Kiryl Relikh, Belarus, 22-2 (19), 28yrs Orthodox 5'10, current WBA Champion, Ricky Hatton trainer. Relikh is heavy-handed, has a good chin and will take one to give one; Multidimensional in ability and shows no fear. Possesses a shoddy defense at times with a lunging style in which he may leave room open for an uppercut. Is limited in fluidity, and his sense of rhythm can be disrupted which is indicative on poor connect percentage; He has been observed periodically swinging wildly.
Anthony Yigit, Sweden, 21-0-1 (7),26yrs 5'7 southpaw, 2012 Olympian. Yigit lacks distinctive punching power and lunges while he throws punches, he often pushes his jab and lacks whipping ability. He's got quick feet but doesn’t use them to his advantage, often going toe to toe with his adversary. Watch out for his left hook.
Regis Prograis, USA 22-0 (19), 29yrs, 5'8 southpaw; Amateur record 87-7; Regis gave Errol Spence a run for his money back in the day with 2 close contests in the amateur ranks. Built for power, he's compact and muscular, but does have a marginal reach of 67 inches. He fights out of a crouch with a good work rate and a great body attack. Has good command of either hand and uses them creatively and dynamically. Prograis fights at angles, changes speeds and is a good combination puncher; He manages his energy well in the ring and primarily relies on timing and his rhythm. He's not fully balanced all the time of the time and often fights with his gloves down. To my knowledge, he has not received a signature punch that has hurt him or tested his chin.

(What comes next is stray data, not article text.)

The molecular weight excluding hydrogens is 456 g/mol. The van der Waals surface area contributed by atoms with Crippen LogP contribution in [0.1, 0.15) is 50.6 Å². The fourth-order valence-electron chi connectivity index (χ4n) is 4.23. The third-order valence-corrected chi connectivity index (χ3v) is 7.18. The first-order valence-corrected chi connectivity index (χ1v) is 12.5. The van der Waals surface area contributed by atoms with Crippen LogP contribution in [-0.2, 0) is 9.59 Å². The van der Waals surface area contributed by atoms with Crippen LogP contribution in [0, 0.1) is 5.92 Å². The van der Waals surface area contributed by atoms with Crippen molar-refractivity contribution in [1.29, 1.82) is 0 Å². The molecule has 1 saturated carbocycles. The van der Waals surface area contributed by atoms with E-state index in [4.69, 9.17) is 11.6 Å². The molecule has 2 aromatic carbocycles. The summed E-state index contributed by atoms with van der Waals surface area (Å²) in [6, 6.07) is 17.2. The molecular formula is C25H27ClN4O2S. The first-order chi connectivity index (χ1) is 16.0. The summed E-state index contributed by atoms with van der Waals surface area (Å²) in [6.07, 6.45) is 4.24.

Josh Taylor, Scotland,13-0 (11), 27, ambidextrous, 5'10; 2012 Olympian. After his professional debut, he fights on average of every 4 months; Has great command of his punches with either hand and was a National Taekwondo Champion as a teenager; Keeps a good distance with a superb jab but is also proficient on the inside too. Goes to the body frequently and is elusive with his footwork. Showcasing a great chin, he gets hit too much because of a lack of head movement and often comes straight in; Has a signature knockout win over highly touted Ohara Davies in his defense of the British Commonwealth title in 2017.
Currently the matchups for the quarterfinals are:
Prograis vs Flanigan
Taylor vs Martin
Relikh vs Troyanovsky
Baranchyk vs Yigit
N.B: Bernie's views are simply his own and do not necessarily reflect the views of this website or others who write for FightSaga.
Bernie Campbell is a graduate of Wagner College and has been writing about the fight game for the past several years. He resides in New York City in which he brings to life his 50 plus years of experience in reporting and observing about the "hard knocks" of the world of pugilism!
He has had a renaissance man-like existence, working as a porter, pizza driver, data technician, mailman, and social worker. He tries to see through the smoke screens of professional boxing, and he prefers to “tell it like it is!”
Bernie also does freelance reporting for the Boxing Newspaper publication, USA Boxing News!